Seized Up on the Floor, by David Bax
She’s Lost Control is quite a misnomer for Anja Marquardt’s debut film. There’s a complete precision to the cinematography, the editing and the performances that’s technically impressive. But Marquardt’s grip on the film is so tight as to cut off the air supply, making even the idea of losing control feel inconceivable.
Brooke Bloom stars as Ronah, a psychology grad student paying her way through school by working as an unlicensed, off the books sex therapist. That’s not to say that she counsels people on issues of sex but that she has sex with her patients. Therapeutically. We see a number of her sessions but the story’s focus is on her work with one patient, Johnny (Mark Menchaca), who represents her biggest challenge, not least in that he often appears seconds away from a violent outburst.
Sex surrogacy, as practiced by Ronah, has plenty of skeptics out here in the real world but within She’s Lost Control, it passes the authenticity check. This is mostly thanks to Marquardt’s secret weapon, Bloom. The actress plays Ronah’s intelligence as well as the drive that leads her to willingly, repeatedly put herself in dangerous situations. But most of all, she inhabits her compassion. Whether this kind of therapy is effective or not, it’s easy to see how spending an hour with this soulful woman could make a person feel better, even if everyone keeps their clothes on.
After Bloom, Menchaca is the actor with the next largest presence and he acquits himself admirably. He has to show us the volatility that makes us worry for Ronah as well as the wounded and sympathetic man inside that she believes she can help. The cast is rounded out by Dennis Boutsikaris as a sort of academic advisor to Ronah and Laila Robins as a retired surrogate in whom Ronah confides. Both are solid.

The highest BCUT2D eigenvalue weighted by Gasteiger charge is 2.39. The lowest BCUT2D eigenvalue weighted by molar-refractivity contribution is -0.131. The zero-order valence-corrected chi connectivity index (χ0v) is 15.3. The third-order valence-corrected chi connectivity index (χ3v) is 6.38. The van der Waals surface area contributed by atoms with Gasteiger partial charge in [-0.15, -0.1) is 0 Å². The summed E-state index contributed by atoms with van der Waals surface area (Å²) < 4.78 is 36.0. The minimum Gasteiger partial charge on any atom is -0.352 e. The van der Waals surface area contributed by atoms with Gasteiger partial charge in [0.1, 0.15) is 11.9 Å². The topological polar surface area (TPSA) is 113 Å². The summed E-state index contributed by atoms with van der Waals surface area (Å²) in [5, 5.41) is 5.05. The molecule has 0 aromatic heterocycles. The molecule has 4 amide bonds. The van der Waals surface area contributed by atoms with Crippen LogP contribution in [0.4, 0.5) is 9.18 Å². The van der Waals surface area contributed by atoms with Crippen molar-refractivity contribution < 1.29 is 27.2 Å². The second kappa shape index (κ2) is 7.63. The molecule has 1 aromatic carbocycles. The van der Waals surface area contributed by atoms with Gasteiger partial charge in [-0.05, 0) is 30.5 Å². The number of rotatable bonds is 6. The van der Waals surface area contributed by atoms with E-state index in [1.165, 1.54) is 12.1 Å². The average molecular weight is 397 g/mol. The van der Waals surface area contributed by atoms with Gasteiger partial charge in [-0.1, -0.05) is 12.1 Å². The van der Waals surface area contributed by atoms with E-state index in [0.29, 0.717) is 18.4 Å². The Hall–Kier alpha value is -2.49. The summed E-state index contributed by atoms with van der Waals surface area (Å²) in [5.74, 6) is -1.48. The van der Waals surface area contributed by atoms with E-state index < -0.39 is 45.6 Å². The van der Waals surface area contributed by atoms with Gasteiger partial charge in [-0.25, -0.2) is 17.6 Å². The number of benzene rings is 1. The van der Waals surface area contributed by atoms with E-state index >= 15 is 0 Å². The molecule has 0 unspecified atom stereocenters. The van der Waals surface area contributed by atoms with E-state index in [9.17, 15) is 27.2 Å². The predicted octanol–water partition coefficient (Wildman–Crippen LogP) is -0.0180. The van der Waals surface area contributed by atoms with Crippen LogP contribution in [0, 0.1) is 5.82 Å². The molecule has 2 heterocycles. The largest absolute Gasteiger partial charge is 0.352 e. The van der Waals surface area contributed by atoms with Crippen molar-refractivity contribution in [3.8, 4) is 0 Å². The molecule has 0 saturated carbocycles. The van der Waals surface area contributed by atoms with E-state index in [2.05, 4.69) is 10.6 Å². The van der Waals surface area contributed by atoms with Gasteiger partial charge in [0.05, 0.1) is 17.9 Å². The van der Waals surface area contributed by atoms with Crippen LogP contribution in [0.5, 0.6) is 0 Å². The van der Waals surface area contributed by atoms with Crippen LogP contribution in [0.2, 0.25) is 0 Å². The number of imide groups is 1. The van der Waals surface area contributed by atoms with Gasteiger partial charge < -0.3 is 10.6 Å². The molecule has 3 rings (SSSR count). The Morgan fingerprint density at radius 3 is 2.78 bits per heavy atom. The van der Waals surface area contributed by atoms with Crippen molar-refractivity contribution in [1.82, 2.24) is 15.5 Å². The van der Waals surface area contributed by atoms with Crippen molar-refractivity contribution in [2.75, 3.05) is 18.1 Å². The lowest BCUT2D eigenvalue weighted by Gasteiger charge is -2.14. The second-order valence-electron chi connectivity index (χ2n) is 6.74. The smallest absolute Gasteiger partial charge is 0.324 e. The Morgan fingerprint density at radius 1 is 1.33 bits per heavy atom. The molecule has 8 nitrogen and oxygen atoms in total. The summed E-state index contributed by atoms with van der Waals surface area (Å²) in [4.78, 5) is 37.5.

It’s in the presentation that Marquardt miscalculates. Her compositions are drained of color and generally remain stationary. Even when the cameras does move there’s an inner stillness brought out by the hushed sound design.
The reason for this cold meticulousness is unclear. Even when we arrive at what should be the emotional climax, there’s a complete lack of catharsis because it’s as if the events are merely being documented by an unconcerned alien race. Everything in She’s Lost Control is carefully thought out but the result is more akin to a director’s reel than a finished film.